We live in a lowest common denominator world. Everything is reduced to the minimum that we all hold in common. We no longer sing in parts in school but we all sing melody with prefab accompaniment. In this way we are all stars -- even those who cannot carry a tune. We put everything at a base reading level -- even Scripture -- so that no one will be excluded. In this way we make the Word of God accessible to everyone but we also make sure that the more complicated words and concepts disappear. We give out participation trophies to make sure no one feels excluded or unappreciated and in so doing render the victory hollow indeed. We give out academic degrees in a way sure to cheapen their value and we reduce the requirements of those degrees until it is sure that they mean little if anything consequential. We love the idea of equal pay but somehow have lost the value of equal work. We are quiet quitters who do as little as we must to cash the paycheck and get the benefits.
None of this is as big a problem as how this has come to relate to the things of God and His Church. When we climbed on the bandwagon of everyone a minister, we certainly got rid of the pedestal and the Herr Pastor who stood on it. But we also ended up cheapening the office and now we no longer urge the brightest and best among us to be pastors. I am not meaning to diminish those now in seminary but the smaller numbers of first career pastors and the small numbers overall of those in seminary seems to be adequate evidence that either we do not esteem the office of the ministry very high nor do we bother to encourage our best to seek it. Our quest for a cheap and easy route to ordination is also reflective of the idea that being a pastor is not so hard and just about anyone can do it with a little training.
Then there is the idea that worship should meet us all at that lowest common denominator instead of being something difficult worth striving for. Music should be easy enough so that everyone can sing it if they want to. We surely do not need to bother with a choir or a decent instrument (pipe organ or grand piano) as long as we have a keyboard and some wicked speakers. I used to say that if you cannot play well, at least play loud. Given the volume level of most praise bands, the axiom has proven itself over and over again. The make do attitude has allowed us to be dulled by CDs to accompany hymns and liturgy or all spoken services. We no longer build buildings of substance and presence but have given into the metal structures that could be warehouses but work just fine for a hard edged worship space. Beauty is now the image on the screen that is cheap and easy and a manufactured image sold rather than a work of art. But it works because we have given into the idea of the lowest common denominator. Whatever works.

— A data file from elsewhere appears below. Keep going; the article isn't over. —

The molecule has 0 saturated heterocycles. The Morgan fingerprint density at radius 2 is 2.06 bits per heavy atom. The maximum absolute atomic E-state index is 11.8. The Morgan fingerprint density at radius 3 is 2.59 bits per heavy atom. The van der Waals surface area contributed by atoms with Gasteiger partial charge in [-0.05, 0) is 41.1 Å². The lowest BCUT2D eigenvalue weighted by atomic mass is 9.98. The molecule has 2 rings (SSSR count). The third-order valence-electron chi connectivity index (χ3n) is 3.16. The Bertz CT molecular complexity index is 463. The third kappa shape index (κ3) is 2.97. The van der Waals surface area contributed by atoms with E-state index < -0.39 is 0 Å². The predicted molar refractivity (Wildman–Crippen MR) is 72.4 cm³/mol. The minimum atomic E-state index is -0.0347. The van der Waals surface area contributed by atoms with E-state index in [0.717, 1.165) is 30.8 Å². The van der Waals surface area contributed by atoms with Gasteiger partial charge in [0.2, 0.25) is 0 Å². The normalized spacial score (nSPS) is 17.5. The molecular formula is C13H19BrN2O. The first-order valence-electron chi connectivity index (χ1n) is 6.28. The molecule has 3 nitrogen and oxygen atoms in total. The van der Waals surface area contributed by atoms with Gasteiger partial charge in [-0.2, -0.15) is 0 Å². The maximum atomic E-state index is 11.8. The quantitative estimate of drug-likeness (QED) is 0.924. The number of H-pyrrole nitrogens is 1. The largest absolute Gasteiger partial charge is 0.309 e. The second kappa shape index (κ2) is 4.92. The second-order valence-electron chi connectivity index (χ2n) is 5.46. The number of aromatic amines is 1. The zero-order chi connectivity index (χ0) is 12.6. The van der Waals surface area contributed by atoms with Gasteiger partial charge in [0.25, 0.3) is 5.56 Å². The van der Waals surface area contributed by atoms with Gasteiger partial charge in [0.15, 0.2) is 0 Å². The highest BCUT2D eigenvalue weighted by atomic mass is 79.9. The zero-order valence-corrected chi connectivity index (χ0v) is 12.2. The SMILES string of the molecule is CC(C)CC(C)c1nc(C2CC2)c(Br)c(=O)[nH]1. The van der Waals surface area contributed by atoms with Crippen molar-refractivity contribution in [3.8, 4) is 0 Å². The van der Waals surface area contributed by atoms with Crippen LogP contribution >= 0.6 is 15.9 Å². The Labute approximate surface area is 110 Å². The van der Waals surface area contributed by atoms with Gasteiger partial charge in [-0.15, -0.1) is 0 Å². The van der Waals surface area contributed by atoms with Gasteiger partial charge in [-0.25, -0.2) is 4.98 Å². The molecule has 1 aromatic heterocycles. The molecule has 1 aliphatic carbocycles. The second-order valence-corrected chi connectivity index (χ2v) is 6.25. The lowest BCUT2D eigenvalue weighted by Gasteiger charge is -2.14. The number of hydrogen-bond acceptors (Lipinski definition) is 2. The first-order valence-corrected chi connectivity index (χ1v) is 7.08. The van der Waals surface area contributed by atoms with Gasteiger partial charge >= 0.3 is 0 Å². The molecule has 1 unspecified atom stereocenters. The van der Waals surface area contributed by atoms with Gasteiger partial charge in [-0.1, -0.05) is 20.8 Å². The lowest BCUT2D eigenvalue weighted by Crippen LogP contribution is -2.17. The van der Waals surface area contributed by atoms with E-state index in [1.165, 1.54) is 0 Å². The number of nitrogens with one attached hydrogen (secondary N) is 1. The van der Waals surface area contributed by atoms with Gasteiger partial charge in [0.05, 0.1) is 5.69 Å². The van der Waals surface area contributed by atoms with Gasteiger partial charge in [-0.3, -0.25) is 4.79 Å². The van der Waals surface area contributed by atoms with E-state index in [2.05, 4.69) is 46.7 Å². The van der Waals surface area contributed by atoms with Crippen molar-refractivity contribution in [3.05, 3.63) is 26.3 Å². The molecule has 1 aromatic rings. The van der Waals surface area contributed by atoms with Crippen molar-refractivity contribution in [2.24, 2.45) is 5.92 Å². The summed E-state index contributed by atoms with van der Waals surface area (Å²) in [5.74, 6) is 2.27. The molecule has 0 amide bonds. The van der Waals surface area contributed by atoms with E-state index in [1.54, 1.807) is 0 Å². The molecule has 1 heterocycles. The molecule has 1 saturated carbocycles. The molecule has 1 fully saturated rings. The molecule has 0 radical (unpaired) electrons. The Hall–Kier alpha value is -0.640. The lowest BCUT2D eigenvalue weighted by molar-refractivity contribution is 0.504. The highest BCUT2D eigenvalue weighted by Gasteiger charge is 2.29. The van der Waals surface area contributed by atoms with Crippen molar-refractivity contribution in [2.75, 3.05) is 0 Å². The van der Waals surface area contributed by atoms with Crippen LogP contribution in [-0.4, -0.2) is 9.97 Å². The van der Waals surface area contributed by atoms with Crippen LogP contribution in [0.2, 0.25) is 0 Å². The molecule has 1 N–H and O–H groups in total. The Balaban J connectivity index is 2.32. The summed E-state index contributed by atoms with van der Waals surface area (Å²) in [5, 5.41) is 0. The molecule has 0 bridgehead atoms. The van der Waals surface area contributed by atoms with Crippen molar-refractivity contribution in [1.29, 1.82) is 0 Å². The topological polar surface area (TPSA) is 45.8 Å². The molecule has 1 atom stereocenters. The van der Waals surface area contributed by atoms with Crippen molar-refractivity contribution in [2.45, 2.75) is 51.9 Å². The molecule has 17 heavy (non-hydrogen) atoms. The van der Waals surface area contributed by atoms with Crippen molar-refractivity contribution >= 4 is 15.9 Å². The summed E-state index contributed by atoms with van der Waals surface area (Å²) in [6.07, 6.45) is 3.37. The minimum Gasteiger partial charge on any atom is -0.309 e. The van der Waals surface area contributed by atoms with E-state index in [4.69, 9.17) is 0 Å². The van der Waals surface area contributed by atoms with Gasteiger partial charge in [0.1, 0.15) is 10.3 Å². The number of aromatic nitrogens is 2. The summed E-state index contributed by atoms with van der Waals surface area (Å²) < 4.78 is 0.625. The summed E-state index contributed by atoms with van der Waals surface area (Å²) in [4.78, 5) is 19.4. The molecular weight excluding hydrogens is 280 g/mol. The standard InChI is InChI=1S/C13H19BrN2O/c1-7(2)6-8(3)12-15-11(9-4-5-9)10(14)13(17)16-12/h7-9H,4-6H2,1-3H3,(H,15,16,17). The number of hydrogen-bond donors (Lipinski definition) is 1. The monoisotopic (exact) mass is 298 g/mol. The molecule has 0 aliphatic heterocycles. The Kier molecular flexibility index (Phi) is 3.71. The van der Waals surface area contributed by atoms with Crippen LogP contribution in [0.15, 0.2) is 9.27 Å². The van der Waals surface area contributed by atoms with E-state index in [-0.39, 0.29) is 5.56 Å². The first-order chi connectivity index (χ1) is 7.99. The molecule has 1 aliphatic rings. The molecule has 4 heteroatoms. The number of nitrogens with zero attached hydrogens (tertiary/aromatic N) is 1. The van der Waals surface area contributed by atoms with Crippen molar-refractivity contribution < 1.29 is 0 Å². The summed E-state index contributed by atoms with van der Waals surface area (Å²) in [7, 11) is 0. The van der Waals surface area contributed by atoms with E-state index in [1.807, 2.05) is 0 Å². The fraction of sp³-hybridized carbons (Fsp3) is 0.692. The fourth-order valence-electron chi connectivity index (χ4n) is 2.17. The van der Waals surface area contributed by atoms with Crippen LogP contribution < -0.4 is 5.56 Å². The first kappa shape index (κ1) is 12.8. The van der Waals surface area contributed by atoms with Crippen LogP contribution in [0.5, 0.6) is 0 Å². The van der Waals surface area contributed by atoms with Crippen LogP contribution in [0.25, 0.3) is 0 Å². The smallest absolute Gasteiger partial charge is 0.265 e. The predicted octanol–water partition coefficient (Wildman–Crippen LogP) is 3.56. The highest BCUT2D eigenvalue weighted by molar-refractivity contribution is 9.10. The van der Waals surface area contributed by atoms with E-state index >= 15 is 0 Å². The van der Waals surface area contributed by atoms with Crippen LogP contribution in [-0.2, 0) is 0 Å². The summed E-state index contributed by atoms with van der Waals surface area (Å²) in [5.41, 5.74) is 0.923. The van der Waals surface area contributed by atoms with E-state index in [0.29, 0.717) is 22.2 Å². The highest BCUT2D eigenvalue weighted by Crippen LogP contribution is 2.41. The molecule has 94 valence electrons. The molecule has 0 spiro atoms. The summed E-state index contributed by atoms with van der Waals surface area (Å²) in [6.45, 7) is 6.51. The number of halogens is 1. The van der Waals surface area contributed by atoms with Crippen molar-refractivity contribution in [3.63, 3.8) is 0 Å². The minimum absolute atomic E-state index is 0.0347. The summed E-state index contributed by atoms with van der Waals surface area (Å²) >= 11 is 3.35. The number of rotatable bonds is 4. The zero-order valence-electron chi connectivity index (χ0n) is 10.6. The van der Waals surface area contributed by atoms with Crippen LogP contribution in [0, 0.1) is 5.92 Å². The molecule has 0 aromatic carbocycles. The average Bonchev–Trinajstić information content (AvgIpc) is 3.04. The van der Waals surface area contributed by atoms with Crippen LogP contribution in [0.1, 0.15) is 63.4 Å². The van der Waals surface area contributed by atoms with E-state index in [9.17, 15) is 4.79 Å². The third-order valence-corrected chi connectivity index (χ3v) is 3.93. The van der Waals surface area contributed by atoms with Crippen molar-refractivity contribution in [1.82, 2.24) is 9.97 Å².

When we look at the structures erected by our ancestors in hard times (depression anyone) and see how they sacrificed to provide the best for God's house and His glory, it says a great deal about who we are now and our minimalistic attitudes. The stenciled handiwork and elaborate painting may not be the style on HGTV but it reflected a willingness to do more rather than settle for less. It has also spilled over into what happens on Sunday morning. Not only is the setting less but what we do in it is less. We think it too much to expect people to stand and sit and kneel so we keep them seated and passive. We think it too much to sing many hymns or all the stanzas so we sing in soundbites laughing at the 27 stanza hymns of old. We dare not ask or even expect folks to dress up so whatever beer logo t-shirt or ragged jeans we find is good enough for God and for the man who sits on his bar stool up front leading them. We would not think to tell someone that once a month is not the regular our Lord had in mind when He said "Do this often in remembrance of Me." The end result of our lowest common denominator approach to the things of God is evident in the decline of Christianity and those on the forefront of this minimalism have experienced the same empty seats as everyone else. The answer to our woes is not the lowest common denominator. It never was and it never is.
Our most for His glory. Maybe if we tried that more often, things might improve. I remember visiting my present parish some 30 years ago. They had called me and I came to see who they were. When leaders asked if I had a vision or plan for the future, I was not sure what to say. I ended up saying Everyone in worship and Bible study every week. The response was laughter. No one should really expect that. But
God does. Our best for His glory. It sounds rather foolish except to Him who did that for us. Think about it. I think about it all the time.